This seemingly complicated term basically describes marked weight loss in patients with cancer that cannot be reversed by normal nutritional support. It has been described since ancient times, and is often referred to as cancer cachexia. However, due to improved understanding of its causes, it is now often called cancer anorexia-cachexia as this better defines the condition.
As everyone knows, anorexia refers to reduced food intake, or starvation. Cachexia, however, is a wasting syndrome. Cachexia is associated with cancer and other chronic diseases where sufferers lose weight and experience decline of their overall health. Thus, Cancer Cachexia also known as Cancer Anorexia Cachexia is a combination of both starvation caused by anorexia and wasting syndrome due to cachexia.
What happens during Cancer Anorexia Cachexia?
Cancer Anorexia Cachexia is due to a number of complex factors. A defining feature of cancer anorexia-cachexia is loss of muscle, but fat may be lost as well. The weight loss is involuntary, meaning that there is no desire or attempt to lose weight. In addition to muscle wasting and loss of appetite, patients who suffer from cancer anorexia-cachexia have a poor overall quality of life, and experience pain and fatigue. It also becomes more difficult for them to perform regular daily activities. Moreover, cancer anorexia-cachexia, at least in the more advanced stages, cannot be fully cured by eating more or by taking nutritional supplements.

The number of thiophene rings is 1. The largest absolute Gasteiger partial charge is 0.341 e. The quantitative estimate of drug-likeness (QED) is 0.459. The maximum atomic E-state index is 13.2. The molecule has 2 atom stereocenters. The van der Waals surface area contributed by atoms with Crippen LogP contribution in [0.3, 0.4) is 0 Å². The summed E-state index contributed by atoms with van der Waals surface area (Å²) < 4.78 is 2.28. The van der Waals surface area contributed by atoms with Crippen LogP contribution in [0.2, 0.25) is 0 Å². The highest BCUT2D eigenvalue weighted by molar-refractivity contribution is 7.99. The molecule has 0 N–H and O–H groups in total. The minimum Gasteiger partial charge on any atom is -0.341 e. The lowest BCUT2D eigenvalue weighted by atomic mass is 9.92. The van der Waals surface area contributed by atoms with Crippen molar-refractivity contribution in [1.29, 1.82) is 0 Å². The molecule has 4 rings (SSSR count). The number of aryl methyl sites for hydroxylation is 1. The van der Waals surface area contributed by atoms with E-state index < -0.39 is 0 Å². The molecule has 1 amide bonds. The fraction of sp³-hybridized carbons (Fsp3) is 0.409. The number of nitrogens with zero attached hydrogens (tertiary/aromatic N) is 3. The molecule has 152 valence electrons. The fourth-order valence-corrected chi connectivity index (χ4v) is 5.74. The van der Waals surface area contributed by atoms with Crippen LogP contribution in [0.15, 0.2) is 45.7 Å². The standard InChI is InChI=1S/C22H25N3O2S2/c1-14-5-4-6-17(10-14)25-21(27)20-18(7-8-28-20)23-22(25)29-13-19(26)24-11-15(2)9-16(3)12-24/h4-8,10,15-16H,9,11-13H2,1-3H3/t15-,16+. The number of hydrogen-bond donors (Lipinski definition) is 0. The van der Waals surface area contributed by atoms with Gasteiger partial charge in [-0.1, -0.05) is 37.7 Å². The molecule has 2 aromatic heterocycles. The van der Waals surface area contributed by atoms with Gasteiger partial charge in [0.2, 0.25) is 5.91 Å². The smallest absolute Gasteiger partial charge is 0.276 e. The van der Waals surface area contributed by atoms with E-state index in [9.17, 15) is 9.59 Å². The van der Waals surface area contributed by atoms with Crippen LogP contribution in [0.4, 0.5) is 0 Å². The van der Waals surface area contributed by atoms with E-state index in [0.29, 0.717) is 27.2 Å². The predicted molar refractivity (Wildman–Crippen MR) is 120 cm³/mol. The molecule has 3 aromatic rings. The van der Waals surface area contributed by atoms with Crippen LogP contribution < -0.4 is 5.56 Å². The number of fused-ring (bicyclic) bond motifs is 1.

Symptoms of Cancer Anorexia Cachexia:
- Marked weight loss
- Muscular loss
- Resistant to normal therapies
- Difficulties in performing routine activities and fatigue
Medical Marijuana Efficacy
Cancer cachexia is seen most often in patients with lung cancer, pancreatic cancer and stomach cancer. Involuntary weight loss, skeletal muscle wasting, loss of appetite and lowered quality of life are the most common symptoms and are seen in 50-80 percent of advanced cancer patients. These symptoms are created by substances made by the tumour, or the body’s own reaction to the tumour. Patients undergoing chemotherapy for all types of cancer have reported substantial reduction in nausea and vomiting and an increase in appetite after using medical marijuana.
Official Research Reports
Cannabinoids in the treatment of the cachexia anorexia syndrome in palliative care patients (Nauck F, Klaschik E, 2004)
Cancer cachexia and cannabinoids (Gorter RW, 1999)